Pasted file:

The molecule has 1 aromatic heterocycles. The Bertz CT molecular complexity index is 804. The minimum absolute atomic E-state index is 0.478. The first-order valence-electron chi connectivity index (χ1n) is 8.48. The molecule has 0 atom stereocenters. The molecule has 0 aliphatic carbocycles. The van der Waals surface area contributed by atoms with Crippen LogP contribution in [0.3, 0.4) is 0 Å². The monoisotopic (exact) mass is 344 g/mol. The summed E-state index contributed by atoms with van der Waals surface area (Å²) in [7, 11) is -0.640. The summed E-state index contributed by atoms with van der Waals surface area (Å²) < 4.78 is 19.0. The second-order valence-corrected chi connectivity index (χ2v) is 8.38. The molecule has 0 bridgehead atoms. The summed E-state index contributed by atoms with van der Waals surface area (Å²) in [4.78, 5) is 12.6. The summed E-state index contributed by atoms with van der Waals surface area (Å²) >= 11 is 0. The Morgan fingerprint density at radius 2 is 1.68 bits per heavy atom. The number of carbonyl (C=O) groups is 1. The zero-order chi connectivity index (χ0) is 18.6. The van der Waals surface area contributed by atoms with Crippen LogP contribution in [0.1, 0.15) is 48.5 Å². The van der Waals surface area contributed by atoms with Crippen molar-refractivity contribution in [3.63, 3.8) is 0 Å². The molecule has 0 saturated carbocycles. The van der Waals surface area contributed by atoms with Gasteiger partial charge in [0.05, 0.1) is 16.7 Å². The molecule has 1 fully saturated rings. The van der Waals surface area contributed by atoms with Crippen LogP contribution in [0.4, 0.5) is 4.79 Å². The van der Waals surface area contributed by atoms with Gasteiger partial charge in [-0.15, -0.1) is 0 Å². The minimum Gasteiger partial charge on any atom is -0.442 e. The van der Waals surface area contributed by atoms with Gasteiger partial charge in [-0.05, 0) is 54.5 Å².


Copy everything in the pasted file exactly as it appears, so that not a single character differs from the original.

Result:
The molecule has 1 aromatic heterocycles. The Bertz CT molecular complexity index is 804. The minimum absolute atomic E-state index is 0.478. The first-order valence-electron chi connectivity index (χ1n) is 8.48. The molecule has 0 atom stereocenters. The molecule has 0 aliphatic carbocycles. The van der Waals surface area contributed by atoms with Crippen LogP contribution in [0.3, 0.4) is 0 Å². The monoisotopic (exact) mass is 344 g/mol. The summed E-state index contributed by atoms with van der Waals surface area (Å²) in [7, 11) is -0.640. The summed E-state index contributed by atoms with van der Waals surface area (Å²) < 4.78 is 19.0. The second-order valence-corrected chi connectivity index (χ2v) is 8.38. The molecule has 0 bridgehead atoms. The summed E-state index contributed by atoms with van der Waals surface area (Å²) in [4.78, 5) is 12.6. The summed E-state index contributed by atoms with van der Waals surface area (Å²) >= 11 is 0. The Morgan fingerprint density at radius 2 is 1.68 bits per heavy atom. The number of carbonyl (C=O) groups is 1. The zero-order chi connectivity index (χ0) is 18.6. The van der Waals surface area contributed by atoms with Crippen LogP contribution in [0.1, 0.15) is 48.5 Å². The van der Waals surface area contributed by atoms with Crippen molar-refractivity contribution in [3.63, 3.8) is 0 Å². The molecule has 0 saturated carbocycles. The van der Waals surface area contributed by atoms with Gasteiger partial charge in [0.05, 0.1) is 16.7 Å². The molecule has 1 fully saturated rings. The van der Waals surface area contributed by atoms with Crippen LogP contribution in [0.4, 0.5) is 4.79 Å². The van der Waals surface area contributed by atoms with Gasteiger partial charge in [-0.15, -0.1) is 0 Å². The minimum Gasteiger partial charge on any atom is -0.442 e. The van der Waals surface area contributed by atoms with Gasteiger partial charge in [-0.05, 0) is 54.5 Å².